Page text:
Although dropping a ball and letting it bounce seems like a common everyday occurrence, there are numerous forces at work in this scenario. Several different projects can reveal transfer of energy or acceleration taking place.
Energy Transferring from Kinetic to Potential and Back Again
When a dropped ball collides with the ground, its kinetic energy is transferred into potential energy as the ball compresses. Then, as the ball's elasticity causes it to expand, potential energy is transformed back into kinetic energy in the form of the ball bouncing back up off the ground. To see this transfer of energy, drop several different types of balls onto the ground from the same height and see how high each type of ball rebounds. Determine which balls are the most efficient at transferring kinetic energy to potential energy and back again.
Double Ball Drop
Energy can be transferred from kinetic to potential, and it can also be transferred during the course of a collision. To observe this transfer of energy, start by dropping a basketball from a given height and then measuring how high it bounces. Next, drop the basketball from the same height, but this time with a racquetball placed directly on top of it. Record the height of the basketball on this drop and compare it to the height seen on the first drop.
Tracking the Acceleration of a Dropped Ball
A ball will accelerate toward the ground after being dropped, and you can track this acceleration using a video camera and a projector. Start by video recording a person dropping a ball and that ball hitting the ground at a rate of about 60 frames per second. All the action should take place in the same frame. Next, project the video of the falling ball onto a large sheet or multiple sheets of paper taped to a wall. Then plot the ball's fall one frame at a time. It should be evident that the ball moves farther from frame to frame the closer to the ground it gets.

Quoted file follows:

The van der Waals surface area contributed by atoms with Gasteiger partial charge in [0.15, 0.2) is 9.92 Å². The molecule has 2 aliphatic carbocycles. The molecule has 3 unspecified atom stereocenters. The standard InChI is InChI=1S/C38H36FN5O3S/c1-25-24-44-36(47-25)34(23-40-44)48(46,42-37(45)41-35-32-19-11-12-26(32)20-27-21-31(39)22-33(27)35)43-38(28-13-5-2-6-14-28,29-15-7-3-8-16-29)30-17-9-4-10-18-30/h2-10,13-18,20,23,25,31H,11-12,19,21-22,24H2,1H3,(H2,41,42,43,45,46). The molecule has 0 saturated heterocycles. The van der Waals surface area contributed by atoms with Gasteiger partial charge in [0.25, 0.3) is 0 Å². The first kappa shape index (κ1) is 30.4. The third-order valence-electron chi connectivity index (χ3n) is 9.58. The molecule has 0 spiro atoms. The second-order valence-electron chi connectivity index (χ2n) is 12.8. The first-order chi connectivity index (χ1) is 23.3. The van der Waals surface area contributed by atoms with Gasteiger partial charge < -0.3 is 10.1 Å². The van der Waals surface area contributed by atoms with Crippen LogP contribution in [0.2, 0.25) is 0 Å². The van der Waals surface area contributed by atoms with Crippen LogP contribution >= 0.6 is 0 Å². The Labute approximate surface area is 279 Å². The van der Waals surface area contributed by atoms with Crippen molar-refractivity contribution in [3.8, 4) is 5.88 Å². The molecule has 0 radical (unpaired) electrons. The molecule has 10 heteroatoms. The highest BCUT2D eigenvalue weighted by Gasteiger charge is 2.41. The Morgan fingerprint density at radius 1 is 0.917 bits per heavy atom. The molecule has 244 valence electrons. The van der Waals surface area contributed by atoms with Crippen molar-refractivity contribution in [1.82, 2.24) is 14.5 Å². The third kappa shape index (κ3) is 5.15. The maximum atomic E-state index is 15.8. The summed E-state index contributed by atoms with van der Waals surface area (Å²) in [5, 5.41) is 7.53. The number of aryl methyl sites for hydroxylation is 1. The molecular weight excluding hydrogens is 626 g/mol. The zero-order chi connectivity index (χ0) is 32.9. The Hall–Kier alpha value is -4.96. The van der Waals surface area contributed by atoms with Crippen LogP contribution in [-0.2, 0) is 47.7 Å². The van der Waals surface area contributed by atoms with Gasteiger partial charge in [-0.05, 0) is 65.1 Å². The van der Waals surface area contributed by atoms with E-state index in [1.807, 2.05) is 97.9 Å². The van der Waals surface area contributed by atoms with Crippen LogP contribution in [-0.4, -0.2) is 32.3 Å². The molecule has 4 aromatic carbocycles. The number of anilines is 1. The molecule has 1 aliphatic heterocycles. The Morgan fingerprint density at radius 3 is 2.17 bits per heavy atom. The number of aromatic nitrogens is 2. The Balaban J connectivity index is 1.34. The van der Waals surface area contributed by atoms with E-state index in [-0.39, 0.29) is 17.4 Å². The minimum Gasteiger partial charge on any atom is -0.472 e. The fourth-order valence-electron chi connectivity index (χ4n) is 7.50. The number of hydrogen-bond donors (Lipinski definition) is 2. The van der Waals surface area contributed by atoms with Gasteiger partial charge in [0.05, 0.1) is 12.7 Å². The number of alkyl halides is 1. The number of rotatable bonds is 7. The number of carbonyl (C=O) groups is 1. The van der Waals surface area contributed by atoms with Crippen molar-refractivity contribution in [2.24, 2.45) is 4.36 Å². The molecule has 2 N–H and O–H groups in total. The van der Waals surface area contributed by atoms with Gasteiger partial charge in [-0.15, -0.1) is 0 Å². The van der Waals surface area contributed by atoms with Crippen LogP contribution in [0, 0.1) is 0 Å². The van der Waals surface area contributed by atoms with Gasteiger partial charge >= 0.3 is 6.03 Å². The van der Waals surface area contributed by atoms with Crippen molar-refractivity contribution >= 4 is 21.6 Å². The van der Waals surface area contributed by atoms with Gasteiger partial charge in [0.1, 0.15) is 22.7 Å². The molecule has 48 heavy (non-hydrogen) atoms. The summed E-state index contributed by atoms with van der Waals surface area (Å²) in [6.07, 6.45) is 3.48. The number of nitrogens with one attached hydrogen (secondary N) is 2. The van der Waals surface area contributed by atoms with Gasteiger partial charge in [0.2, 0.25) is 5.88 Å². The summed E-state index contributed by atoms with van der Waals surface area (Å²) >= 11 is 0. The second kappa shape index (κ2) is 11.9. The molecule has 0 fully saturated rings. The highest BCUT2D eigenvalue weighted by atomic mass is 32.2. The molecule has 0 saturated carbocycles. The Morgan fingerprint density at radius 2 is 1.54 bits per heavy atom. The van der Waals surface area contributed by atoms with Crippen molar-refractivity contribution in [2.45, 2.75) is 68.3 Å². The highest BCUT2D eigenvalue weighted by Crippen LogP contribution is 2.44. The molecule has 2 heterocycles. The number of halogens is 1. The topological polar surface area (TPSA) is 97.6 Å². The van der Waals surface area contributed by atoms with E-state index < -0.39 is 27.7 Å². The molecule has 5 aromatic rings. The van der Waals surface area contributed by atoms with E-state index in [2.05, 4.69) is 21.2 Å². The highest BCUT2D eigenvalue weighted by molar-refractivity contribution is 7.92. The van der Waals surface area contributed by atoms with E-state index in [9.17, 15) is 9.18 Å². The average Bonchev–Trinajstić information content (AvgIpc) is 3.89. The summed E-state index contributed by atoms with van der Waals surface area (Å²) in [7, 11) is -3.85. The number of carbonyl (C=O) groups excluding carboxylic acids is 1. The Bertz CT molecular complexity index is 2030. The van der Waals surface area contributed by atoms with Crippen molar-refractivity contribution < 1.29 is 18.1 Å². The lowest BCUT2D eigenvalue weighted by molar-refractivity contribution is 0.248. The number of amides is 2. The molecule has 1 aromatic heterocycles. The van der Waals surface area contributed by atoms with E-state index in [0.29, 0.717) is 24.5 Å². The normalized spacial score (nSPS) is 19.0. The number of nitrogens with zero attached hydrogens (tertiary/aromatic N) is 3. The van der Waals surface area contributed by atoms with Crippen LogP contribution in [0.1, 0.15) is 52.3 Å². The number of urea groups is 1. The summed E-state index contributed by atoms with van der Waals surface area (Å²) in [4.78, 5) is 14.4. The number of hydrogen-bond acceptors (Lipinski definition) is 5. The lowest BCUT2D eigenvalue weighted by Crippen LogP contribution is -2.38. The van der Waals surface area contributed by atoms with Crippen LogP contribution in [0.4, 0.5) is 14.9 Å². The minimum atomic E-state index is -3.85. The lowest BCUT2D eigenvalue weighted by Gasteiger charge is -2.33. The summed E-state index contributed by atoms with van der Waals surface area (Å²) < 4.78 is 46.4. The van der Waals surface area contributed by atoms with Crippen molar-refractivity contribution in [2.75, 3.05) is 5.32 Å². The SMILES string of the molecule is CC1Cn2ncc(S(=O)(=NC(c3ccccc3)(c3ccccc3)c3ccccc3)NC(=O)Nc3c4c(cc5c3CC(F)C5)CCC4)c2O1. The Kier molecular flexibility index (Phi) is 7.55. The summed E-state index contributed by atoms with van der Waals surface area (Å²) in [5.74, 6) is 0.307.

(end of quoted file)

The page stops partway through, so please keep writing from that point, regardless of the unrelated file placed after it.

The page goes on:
Galileo Thought Experiment
Galileo famously showed that all objects fall at the same rate by dropping two cannonballs with different weights off the Leaning Tower of Pisa. He also proposed a thought experiment to demonstrate the same concept. To conduct this thought experiment, tie a large ball to a smaller ball. Drop both balls simultaneously and see how long they take to hit the ground. Then, disconnect the two balls and drop them simultaneously again. According to Galileo, the amount of time for the "joined" drop and the the two individual balls should be the same, as neither ball was pulling up or down on the other one while the two were attached.
About the Author
Brett Smith is a science journalist based in Buffalo, N.Y. A graduate of the State University of New York - Buffalo, he has more than seven years of experience working in a professional laboratory setting.
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